Red Cross workers said on Thursday they have recovered 44 bodies from the streets of Central African Republic's capital Bangui after fierce inter-religious fighting in the last two days in which six Chadian peacekeepers were also killed.
Georgios Georgantas, head of the International Committee of the Red Cross's delegation, said the bodies were probably only a fraction of those killed in Bangui as his teams had been unable to access certain parts of the city.
Thousands of French and African peacekeepers have been unable to contain a flare-up in violence in the last week. The mostly Muslim Seleka rebels who seized power in March and Christian self-defence militias have carried out tit-for-tat attacks on each other and more recently on the local population.
"Violence has been at extremely high levels," Georgantas told Reuters by telephone. "We have information about more bodies in certain parts of town which we have been unable to access because the fighting was so intense."
He said the Miskine and Boy-Rabe districts on either side of the main road heading north from Bangui remained inaccessible. A representative of medical charity Medecins Sans Frontieres at Bangui's main hospital said it had received more than 50 people with gunshot or machete wounds since Wednesday night from the fighting which raged for hours across Bangui.
A spokesman for the African Union peacekeeping mission (MISCA) said Chadian peacekeepers were attacked by gunmen in the Gabongo neighbourhood near the airport on Wednesday.
"The number of Chadian soldiers killed has risen to six because one of them died from his wounds this morning," Elio Yao told Reuters. He could not immediately provide a total for the number of African peacekeepers killed during the crisis.
Two French troops were killed this month, just days after Paris deployed a 1,600-strong peacekeeping mission in its former colony in early December under a UN mandate to protect civilians.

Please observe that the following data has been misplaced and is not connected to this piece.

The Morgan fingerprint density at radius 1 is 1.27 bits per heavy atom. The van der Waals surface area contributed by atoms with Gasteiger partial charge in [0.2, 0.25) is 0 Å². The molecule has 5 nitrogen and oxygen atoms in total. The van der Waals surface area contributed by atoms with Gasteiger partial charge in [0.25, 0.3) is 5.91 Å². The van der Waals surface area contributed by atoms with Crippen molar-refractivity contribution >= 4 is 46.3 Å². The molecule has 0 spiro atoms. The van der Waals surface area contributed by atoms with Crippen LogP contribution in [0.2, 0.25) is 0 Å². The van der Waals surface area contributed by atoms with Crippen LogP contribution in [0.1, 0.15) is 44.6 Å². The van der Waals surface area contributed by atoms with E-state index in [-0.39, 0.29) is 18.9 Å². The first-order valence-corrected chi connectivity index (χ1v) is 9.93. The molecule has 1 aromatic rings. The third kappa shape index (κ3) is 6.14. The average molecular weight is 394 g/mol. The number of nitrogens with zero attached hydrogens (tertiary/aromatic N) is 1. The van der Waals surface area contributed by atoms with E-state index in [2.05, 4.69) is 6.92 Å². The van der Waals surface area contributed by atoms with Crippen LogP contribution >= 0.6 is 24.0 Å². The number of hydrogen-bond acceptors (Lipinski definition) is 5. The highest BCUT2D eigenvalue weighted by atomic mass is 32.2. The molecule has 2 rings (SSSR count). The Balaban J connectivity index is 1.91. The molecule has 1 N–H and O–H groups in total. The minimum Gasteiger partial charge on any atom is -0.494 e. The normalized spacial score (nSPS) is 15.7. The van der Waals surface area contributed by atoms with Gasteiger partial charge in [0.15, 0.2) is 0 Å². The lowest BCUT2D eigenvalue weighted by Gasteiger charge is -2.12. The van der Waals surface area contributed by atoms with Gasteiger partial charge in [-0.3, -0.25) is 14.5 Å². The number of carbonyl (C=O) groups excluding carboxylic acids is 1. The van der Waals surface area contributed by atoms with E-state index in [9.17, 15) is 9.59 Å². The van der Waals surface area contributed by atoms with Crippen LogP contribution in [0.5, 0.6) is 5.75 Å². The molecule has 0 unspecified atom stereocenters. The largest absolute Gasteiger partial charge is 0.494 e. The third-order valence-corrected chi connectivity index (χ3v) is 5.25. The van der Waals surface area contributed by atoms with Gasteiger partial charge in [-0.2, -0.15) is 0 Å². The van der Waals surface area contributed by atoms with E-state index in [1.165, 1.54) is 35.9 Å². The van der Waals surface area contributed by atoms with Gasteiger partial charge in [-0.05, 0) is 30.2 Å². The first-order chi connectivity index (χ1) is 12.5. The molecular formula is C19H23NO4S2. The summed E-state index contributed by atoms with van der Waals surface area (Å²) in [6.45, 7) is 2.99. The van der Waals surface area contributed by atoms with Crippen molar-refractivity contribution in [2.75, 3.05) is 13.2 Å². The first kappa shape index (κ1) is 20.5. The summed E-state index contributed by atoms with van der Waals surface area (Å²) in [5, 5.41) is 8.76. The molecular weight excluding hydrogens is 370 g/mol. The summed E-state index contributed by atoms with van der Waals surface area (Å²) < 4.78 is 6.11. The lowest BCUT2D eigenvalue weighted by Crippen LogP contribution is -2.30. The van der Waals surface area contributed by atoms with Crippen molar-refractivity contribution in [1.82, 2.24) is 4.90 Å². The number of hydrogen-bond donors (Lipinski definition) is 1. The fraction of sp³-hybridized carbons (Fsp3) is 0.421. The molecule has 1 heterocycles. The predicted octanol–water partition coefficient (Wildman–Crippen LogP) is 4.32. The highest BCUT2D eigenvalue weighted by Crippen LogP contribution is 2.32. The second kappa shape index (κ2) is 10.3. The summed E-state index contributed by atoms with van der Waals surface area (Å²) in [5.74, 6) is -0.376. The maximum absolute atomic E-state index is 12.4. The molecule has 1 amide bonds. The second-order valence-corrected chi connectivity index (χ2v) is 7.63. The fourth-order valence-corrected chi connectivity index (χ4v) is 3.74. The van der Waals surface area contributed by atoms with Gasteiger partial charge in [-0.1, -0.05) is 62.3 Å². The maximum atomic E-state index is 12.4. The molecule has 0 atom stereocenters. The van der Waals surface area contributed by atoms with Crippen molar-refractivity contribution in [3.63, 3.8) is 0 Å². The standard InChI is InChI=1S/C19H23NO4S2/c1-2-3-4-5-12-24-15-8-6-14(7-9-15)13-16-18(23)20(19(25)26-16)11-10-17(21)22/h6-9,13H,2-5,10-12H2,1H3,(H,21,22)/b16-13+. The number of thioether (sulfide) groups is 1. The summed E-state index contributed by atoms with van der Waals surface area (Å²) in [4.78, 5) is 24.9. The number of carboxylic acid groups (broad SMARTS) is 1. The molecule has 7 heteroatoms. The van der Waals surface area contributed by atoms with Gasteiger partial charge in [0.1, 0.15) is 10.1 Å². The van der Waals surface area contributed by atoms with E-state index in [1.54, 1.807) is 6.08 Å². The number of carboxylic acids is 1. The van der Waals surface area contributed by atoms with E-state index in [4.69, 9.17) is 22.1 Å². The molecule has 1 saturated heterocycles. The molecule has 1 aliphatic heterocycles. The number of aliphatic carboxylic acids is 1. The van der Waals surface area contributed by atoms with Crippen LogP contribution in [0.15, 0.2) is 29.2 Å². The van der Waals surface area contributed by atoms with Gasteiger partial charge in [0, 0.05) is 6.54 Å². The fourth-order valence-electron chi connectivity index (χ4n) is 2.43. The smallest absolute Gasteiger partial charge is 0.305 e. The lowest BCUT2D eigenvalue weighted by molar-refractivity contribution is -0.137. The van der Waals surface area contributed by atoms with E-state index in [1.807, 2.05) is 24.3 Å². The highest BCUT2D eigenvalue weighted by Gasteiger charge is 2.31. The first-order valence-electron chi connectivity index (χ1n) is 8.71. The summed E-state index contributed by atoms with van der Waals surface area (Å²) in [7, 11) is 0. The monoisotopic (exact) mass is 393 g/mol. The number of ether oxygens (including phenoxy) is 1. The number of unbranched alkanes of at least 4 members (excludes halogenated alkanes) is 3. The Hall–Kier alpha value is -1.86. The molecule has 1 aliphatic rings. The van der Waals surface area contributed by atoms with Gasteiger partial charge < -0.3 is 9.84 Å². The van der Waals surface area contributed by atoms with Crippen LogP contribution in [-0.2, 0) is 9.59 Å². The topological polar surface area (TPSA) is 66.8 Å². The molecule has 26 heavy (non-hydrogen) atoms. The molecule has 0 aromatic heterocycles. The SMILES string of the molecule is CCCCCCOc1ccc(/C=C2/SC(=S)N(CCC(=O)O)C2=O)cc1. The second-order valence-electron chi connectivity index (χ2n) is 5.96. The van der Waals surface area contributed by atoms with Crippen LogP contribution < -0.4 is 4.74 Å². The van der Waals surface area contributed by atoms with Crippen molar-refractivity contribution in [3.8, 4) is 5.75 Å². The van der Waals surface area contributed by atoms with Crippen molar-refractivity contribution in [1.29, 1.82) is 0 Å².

The violence eased on Thursday as French peacekeepers took up positions on main roads near the airport and in troubled neighbourhoods, although sporadic shooting was reported in several areas during the morning.
Many in the country say the bloodshed has little to do with religion, in a nation where Muslims and Christians have long lived in peace. Instead they blame a political battle for control over resources in one of Africa's weakest-governed states.
The Christian militia, known as 'anti-balaka' which means anti-machete in the local Sango language, accuse Chadian forces of supporting the Seleka rebels.
Chad strongly denies this. MISCA's commanding officer, Cameroon's Martin Tumenta Chomu, said on Tuesday the Chadian troops would be moved outside the capital to northern Central African Republic.
The MISCA force is scheduled to reach 6,000 soldiers by the end of January from nearly 4,000 at present. Colonel Gilles Jaron, spokesman for the French military, said tensions remained high in Bangui.
He said France, which was protecting the airport and neighbourhoods where its own citizens lived, was now also focusing on returning peace to flashpoints in the city, such as the Gabongo and Bacongo neighbourhoods.
France's force, code-named Sangaris, has between 1,000 and 1,200 men stationed in Bangui, with the rest deployed in the interior of the country, he said.
"The Sangaris force has not been the target of coordinated attacks. We are the target of sporadic shooting which we respond to each time," he said.
UN Secretary-General Ban Ki-moon is drafting plans for a possible UN peacekeeping mission in Central African Republic.
(Additional reporting by Marine Pennetier; Writing by Daniel Flynn; Editing by Andrew Roche and Hugh Lawson)